I'm writing this somewhat cranky review as I read the book. Compared to the Pinheiro and Bates book, the examples in this book are initially irritatingly difficult to get working. A major problem with the book is that code involving BUGS runs only on Windows. This excludes readers like me from the action. So I have to wait until I get a Windows machine--but do I really want to start using Windows now? It would have been more helpful if their webpage prominently mentioned this detail (that the book is Windows specific). Had they done that I would probably not have bought it. But now that I have paid for it I am going to read it.
The website for the book has the data in a pretty disorganized way--why not just make a library? The authors do have a package for arm on the CRAN archive, but it does not install on any OS except Windows (the first R package I have seen with this property in my seven years as an R user). I tried to wget -r the ~gelman/arm/examples directory but ended up with all kinds of other crap in my directory as well, which was annoying. A zip archive could not hurt.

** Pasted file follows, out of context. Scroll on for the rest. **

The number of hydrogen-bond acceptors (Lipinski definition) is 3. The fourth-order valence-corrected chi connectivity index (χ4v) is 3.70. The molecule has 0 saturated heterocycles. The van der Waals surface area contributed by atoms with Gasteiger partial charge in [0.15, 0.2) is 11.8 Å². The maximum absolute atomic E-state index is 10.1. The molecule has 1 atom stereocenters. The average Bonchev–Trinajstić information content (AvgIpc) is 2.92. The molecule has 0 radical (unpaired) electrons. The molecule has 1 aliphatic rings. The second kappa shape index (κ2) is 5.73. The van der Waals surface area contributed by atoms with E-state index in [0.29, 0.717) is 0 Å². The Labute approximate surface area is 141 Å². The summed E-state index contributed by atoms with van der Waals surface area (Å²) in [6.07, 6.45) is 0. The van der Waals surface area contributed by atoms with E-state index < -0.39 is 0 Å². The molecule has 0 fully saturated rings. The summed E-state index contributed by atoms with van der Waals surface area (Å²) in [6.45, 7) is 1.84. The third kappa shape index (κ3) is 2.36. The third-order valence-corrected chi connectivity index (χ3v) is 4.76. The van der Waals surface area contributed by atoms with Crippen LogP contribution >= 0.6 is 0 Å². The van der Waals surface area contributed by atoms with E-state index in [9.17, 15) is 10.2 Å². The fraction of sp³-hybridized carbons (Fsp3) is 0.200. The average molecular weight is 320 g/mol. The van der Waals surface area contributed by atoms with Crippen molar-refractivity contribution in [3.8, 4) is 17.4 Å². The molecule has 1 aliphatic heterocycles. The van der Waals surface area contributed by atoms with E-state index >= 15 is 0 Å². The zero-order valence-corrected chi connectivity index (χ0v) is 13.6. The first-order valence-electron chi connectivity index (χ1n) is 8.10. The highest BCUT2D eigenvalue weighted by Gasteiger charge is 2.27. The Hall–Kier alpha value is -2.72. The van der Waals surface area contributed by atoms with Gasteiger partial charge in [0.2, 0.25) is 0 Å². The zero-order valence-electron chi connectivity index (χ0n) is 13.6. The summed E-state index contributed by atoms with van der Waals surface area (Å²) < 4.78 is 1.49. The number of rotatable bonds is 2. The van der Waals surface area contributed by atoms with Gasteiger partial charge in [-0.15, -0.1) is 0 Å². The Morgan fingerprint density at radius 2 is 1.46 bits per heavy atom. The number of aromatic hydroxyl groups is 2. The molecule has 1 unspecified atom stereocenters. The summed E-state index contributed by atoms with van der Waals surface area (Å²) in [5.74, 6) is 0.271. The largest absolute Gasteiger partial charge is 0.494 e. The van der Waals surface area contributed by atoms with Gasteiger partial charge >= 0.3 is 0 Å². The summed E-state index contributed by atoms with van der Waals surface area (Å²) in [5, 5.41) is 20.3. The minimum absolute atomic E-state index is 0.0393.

I did not get a huge amount out of these chapters that was deeply interesting, but it is a good intro for newcomers to regression.
The code for the example in chapter 3 doesn't work on non-windows machines. Here is a working version.
The book becomes more and more exciting from about this point onwards. Only one grouse:
Chapter 4 has some principles doing carrying out regression for prediction (section 4.6) but it is far from clear where they come from and the principles have a cookbookey feel (do this, don't do that, without explaining why). It would have been better if the authors had taught the reader to reason about the problem (surely those are the real principles, and the presented principles the consequences of the thought process generated by those principles).
[to be continued]